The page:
There are a number of features on the 0.54" Alphanumeric Backpack.

STEMMA QT Revision-Only Features

These features are only available on the STEMMA QT revision.

STEMMA QT Connectors

The default I2C address is 0x70.

The STEMMA QT connectors provide a solder-free way to connect this backpack to development boards with STEMMA QT connectors, or to other things, with various associated accessories.

On LED and LED Jumper

  • On LED - On the left side of the back of the board is a little green LED labeled On. This LED lights up when the board is successfully powered.
  • LED jumper - To the right of the On LED is a jumper labeled LED. If you wish to disable the On LED, you can cut the trace between the two pads. To enable it again, use solder to reconnect the two pads.

Original and STEMMA QT Version Features

These features are available on both versions. There is one header pin difference between the two, which is explained in the next section. Everything else is the same.

Header Pin Through-Hole Pads

If you prefer to use a breadboard, there are through-hole header pin pads along the top of the board in the middle.

The default I2C address is 0x70.

On both versions:

  • VIO/VCC - This is power for the backpack. It can be 3V-5V. To power the backpack, give it the same power as the logic level of your microcontroller - e.g. for a 5V microcontroller like Arduino, use 5V.
  • GND - This is common ground for power and logic.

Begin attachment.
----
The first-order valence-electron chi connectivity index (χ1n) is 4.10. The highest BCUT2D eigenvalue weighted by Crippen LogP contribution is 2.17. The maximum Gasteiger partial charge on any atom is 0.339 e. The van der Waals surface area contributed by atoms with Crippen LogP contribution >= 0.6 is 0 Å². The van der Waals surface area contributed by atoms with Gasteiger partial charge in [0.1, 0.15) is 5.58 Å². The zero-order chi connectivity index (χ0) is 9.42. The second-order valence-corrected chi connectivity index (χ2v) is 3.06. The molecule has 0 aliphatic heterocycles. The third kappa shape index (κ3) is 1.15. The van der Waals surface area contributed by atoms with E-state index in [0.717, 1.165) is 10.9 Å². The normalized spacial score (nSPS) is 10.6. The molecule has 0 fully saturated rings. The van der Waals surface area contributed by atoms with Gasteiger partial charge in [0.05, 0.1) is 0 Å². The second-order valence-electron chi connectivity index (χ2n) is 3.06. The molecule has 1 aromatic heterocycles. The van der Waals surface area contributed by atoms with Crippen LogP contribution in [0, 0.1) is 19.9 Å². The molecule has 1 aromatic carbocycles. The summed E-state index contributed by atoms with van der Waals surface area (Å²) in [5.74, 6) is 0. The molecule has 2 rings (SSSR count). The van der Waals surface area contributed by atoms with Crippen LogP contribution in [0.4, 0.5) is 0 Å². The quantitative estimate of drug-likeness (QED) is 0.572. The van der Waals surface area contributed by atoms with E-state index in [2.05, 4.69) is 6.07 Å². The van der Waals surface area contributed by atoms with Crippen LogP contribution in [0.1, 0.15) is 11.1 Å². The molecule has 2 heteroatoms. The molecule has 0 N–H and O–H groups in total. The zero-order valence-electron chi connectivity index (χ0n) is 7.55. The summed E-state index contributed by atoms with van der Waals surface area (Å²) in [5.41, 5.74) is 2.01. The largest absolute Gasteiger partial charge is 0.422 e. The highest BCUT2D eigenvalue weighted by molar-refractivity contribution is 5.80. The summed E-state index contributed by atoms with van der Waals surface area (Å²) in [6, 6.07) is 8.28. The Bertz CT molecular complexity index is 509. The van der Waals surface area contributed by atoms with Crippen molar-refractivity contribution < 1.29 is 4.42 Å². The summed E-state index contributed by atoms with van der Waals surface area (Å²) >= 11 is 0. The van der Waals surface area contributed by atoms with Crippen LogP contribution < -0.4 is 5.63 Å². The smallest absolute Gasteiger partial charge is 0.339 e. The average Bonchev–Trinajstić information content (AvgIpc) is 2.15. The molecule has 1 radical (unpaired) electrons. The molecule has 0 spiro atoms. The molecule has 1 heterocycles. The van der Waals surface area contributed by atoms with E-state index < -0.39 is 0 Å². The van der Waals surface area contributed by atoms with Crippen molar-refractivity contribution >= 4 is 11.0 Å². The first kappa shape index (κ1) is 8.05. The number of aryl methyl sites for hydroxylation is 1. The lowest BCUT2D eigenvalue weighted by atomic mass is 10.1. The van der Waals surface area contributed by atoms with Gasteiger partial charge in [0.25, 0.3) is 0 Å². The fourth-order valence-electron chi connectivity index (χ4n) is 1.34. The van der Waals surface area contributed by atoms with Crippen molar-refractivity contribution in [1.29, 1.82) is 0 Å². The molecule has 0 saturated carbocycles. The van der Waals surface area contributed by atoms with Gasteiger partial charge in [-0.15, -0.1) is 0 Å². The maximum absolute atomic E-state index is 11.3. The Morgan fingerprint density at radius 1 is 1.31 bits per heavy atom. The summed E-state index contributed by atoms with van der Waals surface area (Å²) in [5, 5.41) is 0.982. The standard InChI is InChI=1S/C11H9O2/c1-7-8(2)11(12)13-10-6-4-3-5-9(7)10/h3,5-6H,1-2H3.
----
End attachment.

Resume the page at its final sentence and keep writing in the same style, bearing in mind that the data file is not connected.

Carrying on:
• SCL - This is the I2C clock pin. Connect it to your microcontroller I2C clock line. This pin is level shifted so you can use 3-5V logic, and there's a 10K pullup on this pin.
  • SDA - This is the I2C data pin. Connect it to your microcontroller I2C data line. This pin is level shifted so you can use 3-5V logic, and there's a 10K pullup on this pin.

On the STEMMA QT revision ONLY:

  • VHi - This pin allows you to provide 5V to only the 14-segment displays when using a 3V device to control the backpack. If you're using a 3V device and you want your displays to be brighter, you can maintain the 3V I2C power level, and connect 5V to the VHi pin to make the 14-segment displays have a brighter look.

On the original version ONLY:

  • Vi2c - This is the I2C voltage, which sets the logic level to I2C. Connect this pin to the voltage pin on your device that matches the device's logic level. For example, if you're using a 3.3V microcontroller, connect it to 3.3V.

Display Pin Through-Hole Pads

These two rows of through-hole pads are for soldering the alphanumeric LED displays onto the backpack. See the Assembly page for details on attaching the displays properly.

HT16K33 Matrix Driver

The chip located in the center of the back of the backpack is the HT16K33 matrix driver, which drives the 14-segment LED displays.

Address Jumper Pins

On the back of the board are three address jumpers, labeled A0, A1, and A2. These jumpers allow you to chain up to 8 of these boards on the same pair of I2C clock and data pins. To do so, you solder the jumpers "closed" in various combinations by connecting the two pads.

The default I2C address is 0x70. The other address options can be calculated by “adding” the A0/A1/A2 to the base of 0x70.

A0 sets the lowest bit with a value of 1, A1 sets the next bit with a value of 2 and A2 sets the next bit with a value of 4. The final address is 0x70 + A2 + A1 + A0 which would be 0x77.

So for example if A2 is soldered closed and A0 is soldered closed, the address is 0x70 + 4 + 1 = 0x75.


If only A0 is soldered closed, the address is 0x70 + 1 = 0x71


If only A1 is soldered closed, the address is 0x70 + 2 = 0x72


If only A2 is soldered closed, the address is 0x70 + 4 = 0x74

The table below shows all possible addresses, and whether the pin(s) should be high (closed) or low (open).

This guide was first published on Jul 29, 2012. It was last updated on Feb 26, 2024.

This page (Pinouts) was last updated on Sep 22, 2022.

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